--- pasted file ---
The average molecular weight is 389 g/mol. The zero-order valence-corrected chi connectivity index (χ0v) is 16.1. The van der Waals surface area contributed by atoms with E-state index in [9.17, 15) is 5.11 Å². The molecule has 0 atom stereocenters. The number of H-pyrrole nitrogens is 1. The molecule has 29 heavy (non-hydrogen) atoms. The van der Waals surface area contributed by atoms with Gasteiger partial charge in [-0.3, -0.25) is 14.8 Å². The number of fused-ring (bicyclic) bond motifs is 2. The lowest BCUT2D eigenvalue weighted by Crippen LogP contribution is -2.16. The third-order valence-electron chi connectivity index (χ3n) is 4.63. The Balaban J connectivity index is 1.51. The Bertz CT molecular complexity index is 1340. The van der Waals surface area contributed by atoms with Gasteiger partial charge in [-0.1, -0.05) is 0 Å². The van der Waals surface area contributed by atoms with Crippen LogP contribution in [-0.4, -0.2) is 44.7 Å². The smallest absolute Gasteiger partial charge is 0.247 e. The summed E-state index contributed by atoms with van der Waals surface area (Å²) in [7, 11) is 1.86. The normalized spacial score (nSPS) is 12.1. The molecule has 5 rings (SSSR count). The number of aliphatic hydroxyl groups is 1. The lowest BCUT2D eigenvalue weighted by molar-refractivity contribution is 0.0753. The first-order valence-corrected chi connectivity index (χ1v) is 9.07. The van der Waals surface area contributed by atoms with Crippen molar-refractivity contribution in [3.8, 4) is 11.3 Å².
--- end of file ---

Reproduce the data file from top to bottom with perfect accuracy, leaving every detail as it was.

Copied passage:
The average molecular weight is 389 g/mol. The zero-order valence-corrected chi connectivity index (χ0v) is 16.1. The van der Waals surface area contributed by atoms with E-state index in [9.17, 15) is 5.11 Å². The molecule has 0 atom stereocenters. The number of H-pyrrole nitrogens is 1. The molecule has 29 heavy (non-hydrogen) atoms. The van der Waals surface area contributed by atoms with Gasteiger partial charge in [-0.3, -0.25) is 14.8 Å². The number of fused-ring (bicyclic) bond motifs is 2. The lowest BCUT2D eigenvalue weighted by Crippen LogP contribution is -2.16. The third-order valence-electron chi connectivity index (χ3n) is 4.63. The Balaban J connectivity index is 1.51. The Bertz CT molecular complexity index is 1340. The van der Waals surface area contributed by atoms with Gasteiger partial charge in [-0.1, -0.05) is 0 Å². The van der Waals surface area contributed by atoms with Crippen LogP contribution in [-0.4, -0.2) is 44.7 Å². The smallest absolute Gasteiger partial charge is 0.247 e. The summed E-state index contributed by atoms with van der Waals surface area (Å²) in [7, 11) is 1.86. The normalized spacial score (nSPS) is 12.1. The molecule has 5 rings (SSSR count). The number of aliphatic hydroxyl groups is 1. The lowest BCUT2D eigenvalue weighted by molar-refractivity contribution is 0.0753. The first-order valence-corrected chi connectivity index (χ1v) is 9.07. The van der Waals surface area contributed by atoms with Crippen molar-refractivity contribution in [3.8, 4) is 11.3 Å².